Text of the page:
In the Matter of Jerald OO. Commissioner of Mental Health, Respondent; Jerald OO., Appellant.
Shea, Mental Hygiene Legal Service, Albany (Brent R. Stack of
counsel), for appellant.
Letitia James, Attorney General, Albany (Jonathan D. Hitsous
of counsel), for respondent.
Before: Egan Jr., J.P., Clark, Devine and Aarons, JJ.
by permission, from an order of the County Court of Chemung
County (Rich Jr., J.), entered May 22, 2018, which granted
petitioner's application, in a proceeding pursuant to CPL
330.20, for a subsequent retention order.
was charged by indictment with murder in the second degree
and attempted murder in the second degree stemming from an
incident in 2000 involving his parents. In 2002, respondent
pleaded not guilty by reason of a mental disease and, since
that time, he has been in the custody and care of the Office
of Mental Health. Following this initial commitment, multiple
orders were issued to continue his retention in a secure
facility. Respondent was transferred to a nonsecure facility
in 2010, following which more retention orders were issued.
In 2018, petitioner commenced this proceeding for an order
directing the continued retention of respondent. Following a
hearing, County Court granted the application. Respondent, by
permission, appeals. We affirm.
seeking a subsequent retention order, petitioner bore the
burden of establishing by a preponderance of the evidence
that "(1) respondent suffer[ed] from a mental illness,
(2) in-patient services [were] essential to his well-being,
and (3) his judgment [was] so impaired that he [did] not
understand the need for such care and treatment"
(Matter of Michael RR., 284 A.D.2d 786, 787 ;
see CPL 330.20  [d]; ; Matter of David
B., 97 N.Y.2d 267, 277 ). When assessing whether
petitioner satisfied its burden, County Court may consider a
host of factors, including "recent acts of violence and
the risk of harm to [respondent] or others that would be
occasioned by release from confinement, ... the nature of the
conduct that resulted in the initial commitment, the
likelihood of relapse or a cure, history of substance or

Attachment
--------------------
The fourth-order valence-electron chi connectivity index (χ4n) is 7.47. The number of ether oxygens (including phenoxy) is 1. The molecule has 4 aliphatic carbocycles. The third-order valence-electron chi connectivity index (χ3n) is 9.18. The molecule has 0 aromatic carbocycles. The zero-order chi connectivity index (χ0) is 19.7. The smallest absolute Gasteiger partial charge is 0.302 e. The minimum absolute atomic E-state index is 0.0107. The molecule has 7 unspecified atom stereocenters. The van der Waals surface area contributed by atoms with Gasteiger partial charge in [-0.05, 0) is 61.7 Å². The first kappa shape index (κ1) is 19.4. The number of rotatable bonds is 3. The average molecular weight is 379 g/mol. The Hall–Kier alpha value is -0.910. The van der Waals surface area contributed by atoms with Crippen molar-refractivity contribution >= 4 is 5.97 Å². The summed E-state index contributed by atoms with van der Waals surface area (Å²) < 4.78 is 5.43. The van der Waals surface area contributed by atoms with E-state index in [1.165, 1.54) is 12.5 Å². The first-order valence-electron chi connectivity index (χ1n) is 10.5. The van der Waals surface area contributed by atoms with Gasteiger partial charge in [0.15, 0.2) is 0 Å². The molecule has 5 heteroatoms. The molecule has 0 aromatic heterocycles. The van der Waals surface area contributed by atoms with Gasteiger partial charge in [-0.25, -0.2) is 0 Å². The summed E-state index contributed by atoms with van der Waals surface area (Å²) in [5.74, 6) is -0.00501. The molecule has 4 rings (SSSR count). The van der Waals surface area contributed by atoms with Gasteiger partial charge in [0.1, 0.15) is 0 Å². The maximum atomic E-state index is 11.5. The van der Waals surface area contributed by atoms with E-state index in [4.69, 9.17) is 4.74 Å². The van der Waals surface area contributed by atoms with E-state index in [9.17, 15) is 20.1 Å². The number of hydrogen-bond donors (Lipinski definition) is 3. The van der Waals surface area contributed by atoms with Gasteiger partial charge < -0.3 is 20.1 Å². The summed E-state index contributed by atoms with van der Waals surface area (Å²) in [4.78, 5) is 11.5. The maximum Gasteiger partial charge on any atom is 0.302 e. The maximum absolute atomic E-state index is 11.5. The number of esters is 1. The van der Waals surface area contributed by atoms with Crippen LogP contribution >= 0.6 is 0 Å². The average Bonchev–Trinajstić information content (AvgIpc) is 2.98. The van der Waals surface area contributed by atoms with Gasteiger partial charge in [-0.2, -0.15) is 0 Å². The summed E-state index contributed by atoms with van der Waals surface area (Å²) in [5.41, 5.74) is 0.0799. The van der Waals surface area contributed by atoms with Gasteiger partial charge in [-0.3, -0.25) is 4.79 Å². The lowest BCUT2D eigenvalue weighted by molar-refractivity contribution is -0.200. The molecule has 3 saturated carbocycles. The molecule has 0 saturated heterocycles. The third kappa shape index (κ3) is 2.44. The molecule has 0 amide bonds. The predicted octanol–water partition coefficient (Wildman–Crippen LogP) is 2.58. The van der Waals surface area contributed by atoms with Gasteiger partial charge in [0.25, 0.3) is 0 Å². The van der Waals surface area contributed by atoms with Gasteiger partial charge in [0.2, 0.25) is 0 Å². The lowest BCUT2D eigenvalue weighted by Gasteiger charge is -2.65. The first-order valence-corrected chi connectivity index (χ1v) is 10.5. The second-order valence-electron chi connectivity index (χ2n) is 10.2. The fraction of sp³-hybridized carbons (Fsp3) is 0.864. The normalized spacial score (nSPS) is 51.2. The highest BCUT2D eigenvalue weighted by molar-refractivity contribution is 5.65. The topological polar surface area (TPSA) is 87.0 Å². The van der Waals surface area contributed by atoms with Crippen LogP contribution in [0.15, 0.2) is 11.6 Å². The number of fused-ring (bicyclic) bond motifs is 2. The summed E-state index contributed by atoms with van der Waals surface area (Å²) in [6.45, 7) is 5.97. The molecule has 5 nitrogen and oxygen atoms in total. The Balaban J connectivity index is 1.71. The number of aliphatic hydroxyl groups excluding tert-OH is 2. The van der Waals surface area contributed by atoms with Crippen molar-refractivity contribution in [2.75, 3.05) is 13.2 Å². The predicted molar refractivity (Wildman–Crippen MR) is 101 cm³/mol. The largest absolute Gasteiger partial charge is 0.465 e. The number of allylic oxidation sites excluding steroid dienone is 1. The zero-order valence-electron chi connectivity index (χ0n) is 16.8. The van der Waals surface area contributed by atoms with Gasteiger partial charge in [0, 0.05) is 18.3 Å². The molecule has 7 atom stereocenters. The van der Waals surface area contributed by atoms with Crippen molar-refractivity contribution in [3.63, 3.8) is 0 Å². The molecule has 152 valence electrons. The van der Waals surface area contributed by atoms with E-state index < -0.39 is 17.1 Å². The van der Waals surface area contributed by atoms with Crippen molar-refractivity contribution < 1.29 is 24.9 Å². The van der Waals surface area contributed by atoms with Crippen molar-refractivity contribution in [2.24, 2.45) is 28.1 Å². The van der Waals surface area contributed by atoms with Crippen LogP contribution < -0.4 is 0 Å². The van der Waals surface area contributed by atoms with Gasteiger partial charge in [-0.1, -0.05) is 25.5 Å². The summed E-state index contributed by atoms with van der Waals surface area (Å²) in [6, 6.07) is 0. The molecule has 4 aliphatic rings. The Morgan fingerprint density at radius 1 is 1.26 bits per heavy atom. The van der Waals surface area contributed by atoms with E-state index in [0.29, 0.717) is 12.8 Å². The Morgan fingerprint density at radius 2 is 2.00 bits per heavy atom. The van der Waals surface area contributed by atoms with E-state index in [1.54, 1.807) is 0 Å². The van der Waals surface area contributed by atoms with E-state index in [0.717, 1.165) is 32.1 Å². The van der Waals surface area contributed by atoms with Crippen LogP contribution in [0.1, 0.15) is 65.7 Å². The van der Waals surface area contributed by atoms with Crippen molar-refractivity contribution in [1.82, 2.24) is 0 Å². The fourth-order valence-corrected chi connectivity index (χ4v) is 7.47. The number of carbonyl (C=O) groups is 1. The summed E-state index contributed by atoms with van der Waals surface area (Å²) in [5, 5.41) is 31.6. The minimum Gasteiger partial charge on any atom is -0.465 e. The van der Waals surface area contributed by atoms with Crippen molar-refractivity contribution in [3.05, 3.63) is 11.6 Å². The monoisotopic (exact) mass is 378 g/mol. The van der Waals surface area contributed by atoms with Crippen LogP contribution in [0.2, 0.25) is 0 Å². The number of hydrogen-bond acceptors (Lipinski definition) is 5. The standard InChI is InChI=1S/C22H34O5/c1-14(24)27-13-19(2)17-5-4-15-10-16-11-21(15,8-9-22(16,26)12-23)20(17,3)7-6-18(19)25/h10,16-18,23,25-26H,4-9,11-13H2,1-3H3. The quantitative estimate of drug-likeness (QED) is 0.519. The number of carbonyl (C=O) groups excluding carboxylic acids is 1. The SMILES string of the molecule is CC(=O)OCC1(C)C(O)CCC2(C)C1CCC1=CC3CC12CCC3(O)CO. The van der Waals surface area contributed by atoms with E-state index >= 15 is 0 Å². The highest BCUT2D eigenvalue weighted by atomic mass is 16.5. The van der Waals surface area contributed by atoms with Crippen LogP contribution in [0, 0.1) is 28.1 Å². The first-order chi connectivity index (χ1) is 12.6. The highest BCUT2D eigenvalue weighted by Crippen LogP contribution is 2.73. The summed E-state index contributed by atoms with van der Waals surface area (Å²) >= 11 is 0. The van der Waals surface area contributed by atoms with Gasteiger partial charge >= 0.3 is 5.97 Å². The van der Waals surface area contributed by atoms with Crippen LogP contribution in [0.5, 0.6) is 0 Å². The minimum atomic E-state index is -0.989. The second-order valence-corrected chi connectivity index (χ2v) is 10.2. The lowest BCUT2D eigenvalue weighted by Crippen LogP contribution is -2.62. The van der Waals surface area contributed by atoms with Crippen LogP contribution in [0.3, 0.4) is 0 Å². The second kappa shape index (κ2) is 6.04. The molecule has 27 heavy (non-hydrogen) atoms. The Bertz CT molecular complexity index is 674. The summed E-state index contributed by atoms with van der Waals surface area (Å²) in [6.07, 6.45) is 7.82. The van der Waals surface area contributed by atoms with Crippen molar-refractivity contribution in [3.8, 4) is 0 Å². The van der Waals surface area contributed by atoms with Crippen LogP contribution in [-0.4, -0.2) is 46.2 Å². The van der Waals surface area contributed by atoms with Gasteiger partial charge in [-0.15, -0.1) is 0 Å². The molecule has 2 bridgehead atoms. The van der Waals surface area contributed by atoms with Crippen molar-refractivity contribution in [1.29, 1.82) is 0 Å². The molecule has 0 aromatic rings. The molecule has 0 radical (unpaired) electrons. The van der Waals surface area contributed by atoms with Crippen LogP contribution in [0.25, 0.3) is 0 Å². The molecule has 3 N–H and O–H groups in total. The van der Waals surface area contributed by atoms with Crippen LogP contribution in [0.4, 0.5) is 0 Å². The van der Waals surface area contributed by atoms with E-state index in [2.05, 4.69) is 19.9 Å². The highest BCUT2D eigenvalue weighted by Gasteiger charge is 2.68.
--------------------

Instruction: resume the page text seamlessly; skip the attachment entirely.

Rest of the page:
alcohol abuse, the effects of medication, the likelihood that
[respondent] will discontinue medication without supervision,
the length of confinement and treatment, the lapse of time
since the underlying criminal acts and any other relevant
factors that form a part of [respondent's] psychological
profile" (Matter of David B., 97 N.Y.2d at 279;
see Matter of Richard S., 6 A.D.3d 1039, 1041
, appeal dismissed 3 N.Y.3d 700');">3 N.Y.3d 700 ). The
factual findings and credibility determinations made by the
court will be afforded due deference (see Matter of
Richard S., 6 A.D.3d at 1040).
retention hearing, respondent's psychologist and
psychiatrist both testified that respondent suffered from
paranoid schizophrenia. The psychologist stated that, even
though group sessions were essential to his care, respondent
attended them only sporadically. The psychologist also
recounted two instances of violence where respondent injured
another patient and threatened a staff member. When asked
whether respondent was making progress toward reintegration
into the community, the psychologist responded, "Not
really." According to the psychologist, respondent
denied that he had a mental illness and lacked insight into
his condition. Respondent's psychiatrist likewise
testified that respondent failed to accept his mental illness
and that he had questioned his diagnosis. The psychiatrist
further opined that, if released, respondent would not take
his medication and that, at this juncture, respondent should
respondent testified on his own behalf, he did not offer any
medical proof to refute the testimony given by the
psychologist or the psychiatrist â€”
witnesses specifically credited by County Court. The court
found that respondent was "regressing, not getting
better" and took into account respondent's mental
illness, his lack of compliance in treatment, the severity of
the acts leading to his commitment and his failure to follow
the recommended steps for reintegration into society.
Deferring to the court's findings, we see no basis to
upset its determination (see Matter of Richard S., 6
A.D.3d at 1040). Respondent's remaining assertions, to
the extent not specifically discussed herein, have been
examined and are without merit.
Jr., J.P., Clark and ...